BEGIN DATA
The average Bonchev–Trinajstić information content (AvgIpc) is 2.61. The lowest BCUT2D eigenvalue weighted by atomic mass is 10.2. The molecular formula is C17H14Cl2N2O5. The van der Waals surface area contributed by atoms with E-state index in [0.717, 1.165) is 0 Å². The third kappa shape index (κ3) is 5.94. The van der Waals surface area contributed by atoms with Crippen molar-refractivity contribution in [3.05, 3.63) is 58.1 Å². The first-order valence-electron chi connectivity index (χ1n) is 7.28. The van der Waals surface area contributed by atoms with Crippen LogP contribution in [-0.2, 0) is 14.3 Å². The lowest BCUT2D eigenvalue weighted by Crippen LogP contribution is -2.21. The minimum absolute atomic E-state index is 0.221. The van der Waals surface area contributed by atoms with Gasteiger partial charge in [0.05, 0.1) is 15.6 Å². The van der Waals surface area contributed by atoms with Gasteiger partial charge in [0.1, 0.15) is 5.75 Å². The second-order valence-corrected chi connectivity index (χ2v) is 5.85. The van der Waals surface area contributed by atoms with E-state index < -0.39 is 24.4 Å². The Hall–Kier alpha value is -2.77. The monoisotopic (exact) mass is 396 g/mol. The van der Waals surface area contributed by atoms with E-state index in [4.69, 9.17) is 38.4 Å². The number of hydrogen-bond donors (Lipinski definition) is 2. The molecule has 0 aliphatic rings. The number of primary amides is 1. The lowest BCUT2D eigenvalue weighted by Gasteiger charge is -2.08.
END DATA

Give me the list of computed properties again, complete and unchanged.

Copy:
The average Bonchev–Trinajstić information content (AvgIpc) is 2.61. The lowest BCUT2D eigenvalue weighted by atomic mass is 10.2. The molecular formula is C17H14Cl2N2O5. The van der Waals surface area contributed by atoms with E-state index in [0.717, 1.165) is 0 Å². The third kappa shape index (κ3) is 5.94. The van der Waals surface area contributed by atoms with Crippen molar-refractivity contribution in [3.05, 3.63) is 58.1 Å². The first-order valence-electron chi connectivity index (χ1n) is 7.28. The van der Waals surface area contributed by atoms with Crippen LogP contribution in [-0.2, 0) is 14.3 Å². The lowest BCUT2D eigenvalue weighted by Crippen LogP contribution is -2.21. The minimum absolute atomic E-state index is 0.221. The van der Waals surface area contributed by atoms with Gasteiger partial charge in [0.05, 0.1) is 15.6 Å². The van der Waals surface area contributed by atoms with Gasteiger partial charge in [0.1, 0.15) is 5.75 Å². The second-order valence-corrected chi connectivity index (χ2v) is 5.85. The van der Waals surface area contributed by atoms with E-state index < -0.39 is 24.4 Å². The Hall–Kier alpha value is -2.77. The monoisotopic (exact) mass is 396 g/mol. The van der Waals surface area contributed by atoms with E-state index in [4.69, 9.17) is 38.4 Å². The number of hydrogen-bond donors (Lipinski definition) is 2. The molecule has 0 aliphatic rings. The number of primary amides is 1. The lowest BCUT2D eigenvalue weighted by Gasteiger charge is -2.08.